Dan: Minimal Acquaintance, Major Role


Rabbi Dr. Darrell Ginsberg




The last event in Yaakov’s life, as detailed in this week’s parsha, involves his giving the brachos (blessings) to his children, the Bnai Yisrael. In some instances, Yaakov alludes to previous actions committed by his sons, including Reuven’s bed-switching incident and Shimon and Levi’s attack on Shechem. In others, Yaakov brings to light the traits that set each individual apart from all the others, as demonstrated in the brachos given to Yehudah and Yosef. However, when studying some of the brachos for the “lesser known” brothers, it is difficult to discern Yaakov’s focus or what greatness the Torah wishes to illuminate to the reader, especially since the Torah never records any previous incident or trait involving these people. One such example lies with the bracha given to Dan.

 

Yaakov’s blessing to Dan is as follows (Bereishis 49:16-18):

“Dan will judge his people, as one of the tribes of Israel. Dan will be a serpent on the road, a viper on the path, that bites the horse's heel so that the rider falls backward. For your deliverance, I wait, Hashem.”


Most commentators, including Rashi and the Ramban, understand this bracha as a prophecy regarding Shimshon, the famed judge (shofet) from the shevet Dan. The Rashbam, however, takes umbrage to this interpretation (ibid 16). He writes that it does not make sense to posit that Yaakov’s prophecy regarding the future tribe of Dan focused on one individual, a person whose death at the hands of the Philistines was a “troubling matter.” Instead, he explains that Yaakov’s bracha was alluding to the role of the future tribe of Dan being “measef kol hamachanos” – the gatherer for all the camps (Bamidbar 10:25). Shevet Dan, from the days of Moshe through Yehoshua, was positioned in the rear of the itinerant nation. The Rashbam explains that travelling in their position meant they were involved in dealing with the enemies of Bnai Yisrael who would be lapping at their heels, setting up ambushes and the like. They were giborim – courageous – and entrusted with protecting Bnai Yisrael from these attacks.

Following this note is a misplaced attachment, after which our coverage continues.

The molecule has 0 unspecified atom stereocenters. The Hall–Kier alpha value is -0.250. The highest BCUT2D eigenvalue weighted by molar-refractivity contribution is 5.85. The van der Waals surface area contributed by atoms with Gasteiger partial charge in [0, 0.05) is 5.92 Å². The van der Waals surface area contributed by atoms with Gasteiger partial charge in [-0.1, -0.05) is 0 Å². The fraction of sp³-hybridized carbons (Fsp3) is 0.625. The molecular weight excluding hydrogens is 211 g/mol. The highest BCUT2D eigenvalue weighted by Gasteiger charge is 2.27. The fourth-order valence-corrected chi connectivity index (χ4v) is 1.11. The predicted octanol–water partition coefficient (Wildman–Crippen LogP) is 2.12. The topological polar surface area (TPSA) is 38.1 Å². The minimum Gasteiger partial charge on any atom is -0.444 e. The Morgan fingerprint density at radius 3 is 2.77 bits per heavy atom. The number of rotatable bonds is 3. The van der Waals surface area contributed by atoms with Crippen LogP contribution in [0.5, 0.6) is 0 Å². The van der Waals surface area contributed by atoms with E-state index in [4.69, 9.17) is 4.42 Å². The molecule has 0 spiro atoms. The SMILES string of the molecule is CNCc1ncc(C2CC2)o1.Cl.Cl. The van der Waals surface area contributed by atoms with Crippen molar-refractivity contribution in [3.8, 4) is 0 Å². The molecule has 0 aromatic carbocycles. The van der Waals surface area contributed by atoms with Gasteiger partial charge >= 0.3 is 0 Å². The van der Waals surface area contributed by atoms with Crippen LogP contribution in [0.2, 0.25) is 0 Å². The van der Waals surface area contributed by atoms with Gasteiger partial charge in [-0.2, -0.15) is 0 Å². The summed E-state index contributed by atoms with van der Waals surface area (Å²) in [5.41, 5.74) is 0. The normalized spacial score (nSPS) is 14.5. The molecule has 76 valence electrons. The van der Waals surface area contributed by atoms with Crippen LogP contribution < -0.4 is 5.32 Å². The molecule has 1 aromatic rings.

Obviously, this was an important role in the security of the future Bnai Yisrael. However, it is possible there is something more revealed by the Rashbam’s approach than Dan’s role as tactical rear-guard. 

One could also expand this inquiry to some of the other tribes. As mentioned above, reading through the brachos, Yaakov clearly focuses on previous incidents or distinctive traits for some of the brothers. Yet, looking at Gad, Naftali and Dan, nearly all the commentaries agree that the common theme of their brachos relate to their superior military abilities. Why the focus on military prowess? We tend to think of these great people in terms of their chachma and middos, not their ability to wield a spear in battle. 

The approach may lie in the understanding the fundamental mitzvah of kiddush Hashem – sanctifying God's name.


The Rambam, in his Sefer HaMitzvos (9), offers some deep insights into this commandment:

“The concept of this commandment is we are instructed to publicize this true belief in the world and not be afraid of any type of harm.”


He goes on to explain that even if one is faced with ideological persecution aimed at uprooting the fundamental ideas of God, he should pay no heed, and be willing to die rather than accept this idolatrous alternative. The essence of the mitzvah, according to the Rambam, is a person’s willingness to perish for his love of God and belief in His Oneness.